A parting shot from the FBI
Now what? Plenty of fallout, spin, incrimination and speculation about the severity of her errors, the quality of the probe, the Obama factor, and still, how Clinton's behavior would stack up against opponent Donald Trump's.
Saw no evil, tweeted no evil
Two days after his Twitter account featured a meme of a “most corrupt” Clinton set against a pile of cash and a six-pointed star, Trump accused those outraged of seeing things:
“Dishonest media is trying their absolute best to depict a star in a tweet as the Star of David rather than a Sheriff’s Star, or plain star!” he tweeted Monday.
But senior Trump adviser Ed Brookover gave a different spin to CNN, suggesting it was a mistake, albeit an innocent one with no intention of anti-Semitism, despite the meme’s previous circulation online by white nationalists.
“We corrected it,” Brookover said. The tweet Saturday was deleted and a new version appeared without the star.
But how did the offending meme end up on Trump’s account? “Who knows how this came to our attention,” Brookover said.
Confused by these explanations? As Trump fan Sarah Palin said last week, “the splodey heads keep ‘sploding.” (Video here).
The far-right stuff
Migration to Trump’s Twitter account from social media outposts of avowed racists and anti-Semites isn’t a one-time thing.
Back in March, a Fortune magazine analysis found Trump and his aides repeatedly retweeting comments from such corners. In November, Trump retweeted a meme of fake statistics that purported to show 81% of white homicide victims were killed by black assailants. The original image was traced to a Nazi sympathizer’s Twitter stream.
Trump’s explanation then? “I retweeted somebody that was supposedly an expert,” he told Bill O’Reilly on Fox News.
Clinton campaign weighs in
The Clinton campaign reacted to Trump’s denial with a statement from its director of Jewish outreach, Sarah Bard.
“Donald Trump’s use of a blatantly anti-Semitic image from racist websites to promote his campaign would be disturbing enough, but the fact that it’s a part of a pattern should give voters major cause for concern,” Bard said. “Now, not only won’t he apologize for it, he’s peddling lies and blaming others.”
Trump shot back in a statement that “Clinton, through her surrogates, is just trying to divert attention from the dishonest behavior of herself and her husband.”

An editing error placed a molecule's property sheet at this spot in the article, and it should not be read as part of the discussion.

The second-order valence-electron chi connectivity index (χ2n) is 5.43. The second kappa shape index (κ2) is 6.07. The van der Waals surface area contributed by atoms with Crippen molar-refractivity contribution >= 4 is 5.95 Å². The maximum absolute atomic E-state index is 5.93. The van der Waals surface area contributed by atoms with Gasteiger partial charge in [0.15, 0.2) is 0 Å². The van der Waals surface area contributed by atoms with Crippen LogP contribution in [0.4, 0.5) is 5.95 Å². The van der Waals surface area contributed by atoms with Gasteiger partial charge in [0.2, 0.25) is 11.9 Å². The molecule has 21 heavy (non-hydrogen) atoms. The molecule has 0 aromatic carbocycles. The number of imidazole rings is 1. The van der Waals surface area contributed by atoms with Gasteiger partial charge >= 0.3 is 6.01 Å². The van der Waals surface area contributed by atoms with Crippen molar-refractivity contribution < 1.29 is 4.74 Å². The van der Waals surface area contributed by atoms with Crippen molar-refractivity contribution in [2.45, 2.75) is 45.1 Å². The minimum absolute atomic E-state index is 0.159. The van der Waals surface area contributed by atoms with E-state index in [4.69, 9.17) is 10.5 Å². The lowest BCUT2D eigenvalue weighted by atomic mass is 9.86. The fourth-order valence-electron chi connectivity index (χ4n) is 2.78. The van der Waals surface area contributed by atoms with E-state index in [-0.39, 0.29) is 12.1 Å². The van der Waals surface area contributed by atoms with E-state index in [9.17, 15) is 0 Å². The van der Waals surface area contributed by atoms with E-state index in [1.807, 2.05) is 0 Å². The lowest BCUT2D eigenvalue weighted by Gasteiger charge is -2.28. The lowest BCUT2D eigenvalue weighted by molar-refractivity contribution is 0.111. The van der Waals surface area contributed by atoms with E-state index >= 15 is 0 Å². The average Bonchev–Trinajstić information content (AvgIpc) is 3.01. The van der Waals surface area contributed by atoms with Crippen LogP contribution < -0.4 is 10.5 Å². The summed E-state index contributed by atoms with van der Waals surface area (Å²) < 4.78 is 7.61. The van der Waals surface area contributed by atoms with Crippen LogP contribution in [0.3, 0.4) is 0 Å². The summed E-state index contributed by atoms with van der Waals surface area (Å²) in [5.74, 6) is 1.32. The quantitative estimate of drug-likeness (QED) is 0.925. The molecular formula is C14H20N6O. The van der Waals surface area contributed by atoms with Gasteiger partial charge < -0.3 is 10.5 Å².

Swing state showdown
President Barack Obama will make his 2016 campaign debut alongside Clinton Tuesday in Charlotte, North Carolina. Obama won the battleground state in 2008 and lost it in 2012.
It’s also Clinton’s first campaign appearance since she was questioned by the FBI Saturday in the investigation of her State Department email practices.
Hours after the Democrats’ event, Trump will hold a rally in Raleigh. With the Democrats due to land on Air Force One, Trump tweeted "Who pays?" It's a routine question. The basic answer is that the cost is divided between the federal government and the campaign.
Polls in late June showed the race in North Carolina essentially tied.
Such a tease
Trump dropped a few names that have figured in running-mate speculation on Twitter.
He was getting together Monday with Iowa Sen. Joni Enst (“She has done a great job”), met Sunday with Indiana Gov. Mike Pence (“very impressed”) and gave props to Arkansas Sen. Tom Cotton (“great on Meet the Press yesterday.”)
Trump added in another tweet: “The only people who are not interested in being the V.P. pick are the people who have not been asked!”
By the way: Army vet Ernst in 2014 made the bizzare statement that she had "reason to believe" there really were weapons of mass destruction in Iraq -- a claim Trump has explicitly called a lie perpetrated by the Bush administration.
Boomer voters passing torch
Millennial voters have caught up to the Baby Boom generation in numbers over the past two election cycles.
Younger voters were vital to Barack Obama’s winning margins in 2008 and 2012, and when they turn out strong, Democrats tend to benefit, according to Hofstra political science professor Richard Himelfarb. Read the story by Newsday’s Laura Figueroa.
What else is happening
- Clinton leads Trump 46% to 40% in a new USA Today/Suffolk University poll. When Libertarian Gary Johnson and the Green Party’s Jill Stein are included, Clinton had 39%, Trump 35%, Johnson 8% and Stein 3%.
- Clinton will campaign Wednesday in Atlantic City to spotlight Trump’s casino hotel bankruptcies and his record of failing to pay contractors what they were owed.
- Bernie Sanders supporters planning protests during the Democratic convention are reserving sites in campgrounds outside Philadelphia, The Associated Press reports.
- Mexican-Americans worried about Trump are building ties to American Jewish networks and emulating Jewish models of political activism, Politico reports.
- Trump's slamming of trade deals does resound among some in the labor-union rank-and-file, a problem for Clinton, but his silence on big tech issues has industry reps concerned....
- The book-publishing industry is cashing in on Trump, reviving old, out-of-print biographies and rushing out new books that explore his political rise, The New York Times says.
- Trump is Clinton’s fault, tweeted Green Party candidate Jill Stein: “The groundswell for Donald Trump was created by the economic misery of NAFTA & Wall Street deregulation — policies promoted by both Clintons.”